Fort Bragg among 10 Army bases facing brigade cuts - WNCN: News, Weather

Fort Bragg among 10 Army bases facing brigade cuts

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The Army will eliminate at least 12 combat brigades, including one at Fort Bragg. There are also plans to relocate thousands of soldiers and cancel $400 million in construction projects as the first wave of federal budget cuts takes aim at military communities around the country.

In a massive restructuring, Army leaders said Tuesday that they will slash the number of active duty combat brigades from 45 to 33, as the service moves forward with a longtime plan to cut the size of the service by 80,000.

The sweeping changes would eliminate brigades -- which number from 3,500 to 5,000 troops -- at 10 Army bases in the U.S. by 2017.

The 82nd Airborne Division's 4th Brigade Combat team at Fort Bragg is one of the combat brigades slated to be deactivated. The brigade consists of infantry soldiers who engage in combat. They are the "boots on the ground" during war.

Col. Kevin Arata, Chief Public Affairs Officer for the XVIII Airborne Corps and Fort Bragg, said approximately 3,500 soldiers make up the 4th Brigade Combat team. He said 2,700 of those soldiers will be "reinvested" into the three other brigades of the 82nd Airborne Division. That leads to a direct loss of 800 soldiers because of the elimination of the 4th Brigade Combat team.

However, Arata said other brigades will incur gains and losses by the end of 2015. By then, the changes will lead to a loss of approximately 2,500 soldiers at Fort Bragg.

"Those losses will not be fully realized until 2015 at the earliest unless full sequestration goes into effect," Arata said in a printed statement. "If full sequestration takes effect, that would require an acceleration of that timeline into 2014."

Doug Peters, the President and CEO of the Fayetteville Chamber of Commerce reacted to the announcement by saying he hopes to see a scenario that has been mentioned as a possibility during the Army's reduction in force. That scenario involves a reduction in combat roles but an increase in tactical roles such as Special Forces based at Fort Bragg. The increase in tactical roles at Fort Bragg could help offset a loss in combat roles.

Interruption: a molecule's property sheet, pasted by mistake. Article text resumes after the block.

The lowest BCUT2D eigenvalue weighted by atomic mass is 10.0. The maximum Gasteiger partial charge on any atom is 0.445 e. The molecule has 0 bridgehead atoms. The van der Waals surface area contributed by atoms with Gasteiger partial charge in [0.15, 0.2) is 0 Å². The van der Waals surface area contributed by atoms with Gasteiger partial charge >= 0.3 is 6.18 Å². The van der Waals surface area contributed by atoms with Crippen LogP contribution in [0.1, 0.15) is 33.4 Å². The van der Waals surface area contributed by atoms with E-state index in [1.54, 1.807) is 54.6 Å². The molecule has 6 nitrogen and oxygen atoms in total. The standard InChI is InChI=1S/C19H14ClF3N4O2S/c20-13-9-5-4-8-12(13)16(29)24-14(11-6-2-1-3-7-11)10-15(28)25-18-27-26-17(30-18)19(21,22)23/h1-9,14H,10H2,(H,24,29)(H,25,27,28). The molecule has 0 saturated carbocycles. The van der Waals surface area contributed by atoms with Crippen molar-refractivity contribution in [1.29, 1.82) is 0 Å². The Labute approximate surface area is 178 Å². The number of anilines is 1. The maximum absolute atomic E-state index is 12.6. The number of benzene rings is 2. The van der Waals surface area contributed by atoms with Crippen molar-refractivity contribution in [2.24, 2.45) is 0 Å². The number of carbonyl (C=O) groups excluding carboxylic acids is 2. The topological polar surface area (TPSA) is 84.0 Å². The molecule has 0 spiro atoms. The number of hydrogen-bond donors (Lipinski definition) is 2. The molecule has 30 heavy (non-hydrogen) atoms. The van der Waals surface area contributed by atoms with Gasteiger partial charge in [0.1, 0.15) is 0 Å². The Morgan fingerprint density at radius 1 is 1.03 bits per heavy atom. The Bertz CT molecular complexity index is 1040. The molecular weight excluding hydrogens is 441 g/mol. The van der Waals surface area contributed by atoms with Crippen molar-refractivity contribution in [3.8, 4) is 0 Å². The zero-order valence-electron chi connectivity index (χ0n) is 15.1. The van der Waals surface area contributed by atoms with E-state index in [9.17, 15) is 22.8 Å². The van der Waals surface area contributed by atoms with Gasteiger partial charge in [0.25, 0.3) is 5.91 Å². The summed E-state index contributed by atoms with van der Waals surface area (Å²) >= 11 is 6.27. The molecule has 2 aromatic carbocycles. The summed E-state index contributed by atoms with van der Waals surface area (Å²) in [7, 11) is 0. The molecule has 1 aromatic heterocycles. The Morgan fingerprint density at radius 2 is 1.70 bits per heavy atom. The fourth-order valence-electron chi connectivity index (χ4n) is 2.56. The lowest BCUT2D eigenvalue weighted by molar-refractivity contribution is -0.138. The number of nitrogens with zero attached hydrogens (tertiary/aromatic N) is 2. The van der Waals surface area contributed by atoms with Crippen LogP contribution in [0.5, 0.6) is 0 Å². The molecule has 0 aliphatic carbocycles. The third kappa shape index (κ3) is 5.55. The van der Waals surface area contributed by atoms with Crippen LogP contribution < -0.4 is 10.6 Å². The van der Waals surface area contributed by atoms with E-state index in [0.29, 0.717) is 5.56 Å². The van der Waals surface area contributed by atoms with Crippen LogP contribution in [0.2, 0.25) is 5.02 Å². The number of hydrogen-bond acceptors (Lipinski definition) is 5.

Jeffrey Hunt, the President and CEO of the Spring Lake Chamber of Commerce had a similar reaction.

"We're hopeful that because we're the home of Special Forces - special forces is the wave of the Army - so we anticipate that the Department of Defense will continue to invest in that," Hunt said.

The cuts come as the Army is being reduced in size from a high of about 570,000 during the peak of the Iraq war to 490,000 as part of efforts to cut the budget and reflect the country's military needs as the wars in Iraq and Afghanistan end.

Gen. Ray Odierno, Army chief of staff, said he continues to hope that he will be able to cut the 80,000 soldiers largely through voluntary departures. He said he believes he will have to force several hundred officers to leave in order to get the proper number of soldiers at various ranks. But, if the automatic cuts go forward, Odierno said he would likely have to force soldiers out of the Army.

These initial brigade cuts do not affect National Guard or Reserve units.

The Army also warned that more cuts — of as many as 100,000 more active duty, National Guard and Reserve soldiers — could be coming if Congress allows billions of dollars in automatic budget cuts to continue next year.

Brandon Herring

Brandon is a North Carolina native and UNC alum who lives in Fayetteville, and covers Cumberland County and the Sandhills. Returning to North Carolina to work as a journalist is a dream come true for Brandon. More>>

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